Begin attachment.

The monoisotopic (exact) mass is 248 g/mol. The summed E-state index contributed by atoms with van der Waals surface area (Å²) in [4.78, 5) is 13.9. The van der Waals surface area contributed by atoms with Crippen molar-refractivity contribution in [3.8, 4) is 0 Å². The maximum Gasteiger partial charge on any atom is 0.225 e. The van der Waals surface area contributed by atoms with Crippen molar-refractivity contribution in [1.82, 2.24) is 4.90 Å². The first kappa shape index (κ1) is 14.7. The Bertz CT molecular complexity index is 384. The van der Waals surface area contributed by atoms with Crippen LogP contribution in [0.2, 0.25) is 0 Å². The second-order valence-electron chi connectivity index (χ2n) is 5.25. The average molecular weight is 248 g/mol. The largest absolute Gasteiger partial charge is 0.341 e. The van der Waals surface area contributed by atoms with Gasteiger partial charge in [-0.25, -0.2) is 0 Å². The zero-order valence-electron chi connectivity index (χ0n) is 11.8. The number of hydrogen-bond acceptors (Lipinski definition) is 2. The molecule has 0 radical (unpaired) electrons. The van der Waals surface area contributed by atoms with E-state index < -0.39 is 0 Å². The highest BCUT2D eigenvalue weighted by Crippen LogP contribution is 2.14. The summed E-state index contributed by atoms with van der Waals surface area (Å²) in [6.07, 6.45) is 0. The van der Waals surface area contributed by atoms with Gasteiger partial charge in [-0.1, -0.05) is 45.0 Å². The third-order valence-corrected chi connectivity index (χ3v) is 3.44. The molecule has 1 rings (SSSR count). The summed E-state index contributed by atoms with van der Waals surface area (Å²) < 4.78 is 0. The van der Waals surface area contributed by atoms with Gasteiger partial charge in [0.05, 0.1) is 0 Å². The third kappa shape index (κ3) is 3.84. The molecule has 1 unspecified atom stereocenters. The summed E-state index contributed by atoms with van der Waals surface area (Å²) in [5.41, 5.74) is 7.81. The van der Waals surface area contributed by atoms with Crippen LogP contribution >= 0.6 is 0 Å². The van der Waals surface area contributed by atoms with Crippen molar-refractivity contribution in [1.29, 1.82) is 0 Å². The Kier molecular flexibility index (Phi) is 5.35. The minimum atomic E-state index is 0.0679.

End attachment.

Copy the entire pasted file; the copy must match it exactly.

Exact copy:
The monoisotopic (exact) mass is 248 g/mol. The summed E-state index contributed by atoms with van der Waals surface area (Å²) in [4.78, 5) is 13.9. The van der Waals surface area contributed by atoms with Crippen molar-refractivity contribution in [3.8, 4) is 0 Å². The maximum Gasteiger partial charge on any atom is 0.225 e. The van der Waals surface area contributed by atoms with Crippen molar-refractivity contribution in [1.82, 2.24) is 4.90 Å². The first kappa shape index (κ1) is 14.7. The Bertz CT molecular complexity index is 384. The van der Waals surface area contributed by atoms with Crippen LogP contribution in [0.2, 0.25) is 0 Å². The second-order valence-electron chi connectivity index (χ2n) is 5.25. The average molecular weight is 248 g/mol. The largest absolute Gasteiger partial charge is 0.341 e. The van der Waals surface area contributed by atoms with Gasteiger partial charge in [-0.25, -0.2) is 0 Å². The zero-order valence-electron chi connectivity index (χ0n) is 11.8. The number of hydrogen-bond acceptors (Lipinski definition) is 2. The molecule has 0 radical (unpaired) electrons. The van der Waals surface area contributed by atoms with E-state index < -0.39 is 0 Å². The highest BCUT2D eigenvalue weighted by Crippen LogP contribution is 2.14. The summed E-state index contributed by atoms with van der Waals surface area (Å²) in [6.07, 6.45) is 0. The van der Waals surface area contributed by atoms with Gasteiger partial charge in [-0.1, -0.05) is 45.0 Å². The third-order valence-corrected chi connectivity index (χ3v) is 3.44. The molecule has 1 rings (SSSR count). The summed E-state index contributed by atoms with van der Waals surface area (Å²) < 4.78 is 0. The van der Waals surface area contributed by atoms with Gasteiger partial charge in [0.05, 0.1) is 0 Å². The third kappa shape index (κ3) is 3.84. The molecule has 1 unspecified atom stereocenters. The summed E-state index contributed by atoms with van der Waals surface area (Å²) in [5.41, 5.74) is 7.81. The van der Waals surface area contributed by atoms with Crippen LogP contribution >= 0.6 is 0 Å². The van der Waals surface area contributed by atoms with Crippen molar-refractivity contribution in [1.29, 1.82) is 0 Å². The Kier molecular flexibility index (Phi) is 5.35. The minimum atomic E-state index is 0.0679.